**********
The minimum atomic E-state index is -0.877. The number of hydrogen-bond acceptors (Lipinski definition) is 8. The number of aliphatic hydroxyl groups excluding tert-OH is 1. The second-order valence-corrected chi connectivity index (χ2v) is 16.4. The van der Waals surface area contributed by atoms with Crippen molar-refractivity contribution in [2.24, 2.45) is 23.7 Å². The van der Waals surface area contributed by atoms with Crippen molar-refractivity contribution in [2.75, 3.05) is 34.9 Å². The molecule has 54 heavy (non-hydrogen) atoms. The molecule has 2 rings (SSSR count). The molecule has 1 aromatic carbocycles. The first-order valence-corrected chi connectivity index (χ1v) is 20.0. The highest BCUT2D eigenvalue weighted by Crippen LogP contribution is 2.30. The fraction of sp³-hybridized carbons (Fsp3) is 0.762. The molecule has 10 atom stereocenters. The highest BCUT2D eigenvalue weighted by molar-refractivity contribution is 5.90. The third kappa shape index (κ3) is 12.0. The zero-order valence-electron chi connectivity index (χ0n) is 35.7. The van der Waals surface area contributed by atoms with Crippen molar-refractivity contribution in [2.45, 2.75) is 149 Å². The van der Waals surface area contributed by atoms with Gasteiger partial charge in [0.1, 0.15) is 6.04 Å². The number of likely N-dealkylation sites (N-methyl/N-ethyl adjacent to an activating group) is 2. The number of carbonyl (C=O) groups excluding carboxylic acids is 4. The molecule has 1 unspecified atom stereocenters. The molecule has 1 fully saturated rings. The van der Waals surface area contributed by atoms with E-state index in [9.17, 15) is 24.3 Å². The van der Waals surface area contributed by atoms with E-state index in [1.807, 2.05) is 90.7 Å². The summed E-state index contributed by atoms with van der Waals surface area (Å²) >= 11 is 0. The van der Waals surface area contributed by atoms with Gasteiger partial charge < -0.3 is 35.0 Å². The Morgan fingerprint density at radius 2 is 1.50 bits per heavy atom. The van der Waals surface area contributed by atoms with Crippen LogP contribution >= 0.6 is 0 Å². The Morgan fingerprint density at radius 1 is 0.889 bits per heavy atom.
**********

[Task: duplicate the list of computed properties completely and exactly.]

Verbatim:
The minimum atomic E-state index is -0.877. The number of hydrogen-bond acceptors (Lipinski definition) is 8. The number of aliphatic hydroxyl groups excluding tert-OH is 1. The second-order valence-corrected chi connectivity index (χ2v) is 16.4. The van der Waals surface area contributed by atoms with Crippen molar-refractivity contribution in [2.24, 2.45) is 23.7 Å². The van der Waals surface area contributed by atoms with Crippen molar-refractivity contribution in [2.75, 3.05) is 34.9 Å². The molecule has 54 heavy (non-hydrogen) atoms. The molecule has 2 rings (SSSR count). The molecule has 1 aromatic carbocycles. The first-order valence-corrected chi connectivity index (χ1v) is 20.0. The highest BCUT2D eigenvalue weighted by Crippen LogP contribution is 2.30. The fraction of sp³-hybridized carbons (Fsp3) is 0.762. The molecule has 10 atom stereocenters. The highest BCUT2D eigenvalue weighted by molar-refractivity contribution is 5.90. The third kappa shape index (κ3) is 12.0. The zero-order valence-electron chi connectivity index (χ0n) is 35.7. The van der Waals surface area contributed by atoms with Crippen molar-refractivity contribution in [2.45, 2.75) is 149 Å². The van der Waals surface area contributed by atoms with Gasteiger partial charge in [0.1, 0.15) is 6.04 Å². The number of likely N-dealkylation sites (N-methyl/N-ethyl adjacent to an activating group) is 2. The number of carbonyl (C=O) groups excluding carboxylic acids is 4. The molecule has 1 unspecified atom stereocenters. The molecule has 1 fully saturated rings. The van der Waals surface area contributed by atoms with E-state index in [9.17, 15) is 24.3 Å². The van der Waals surface area contributed by atoms with E-state index in [1.807, 2.05) is 90.7 Å². The summed E-state index contributed by atoms with van der Waals surface area (Å²) >= 11 is 0. The van der Waals surface area contributed by atoms with Gasteiger partial charge < -0.3 is 35.0 Å². The Morgan fingerprint density at radius 2 is 1.50 bits per heavy atom. The van der Waals surface area contributed by atoms with Crippen LogP contribution >= 0.6 is 0 Å². The Morgan fingerprint density at radius 1 is 0.889 bits per heavy atom.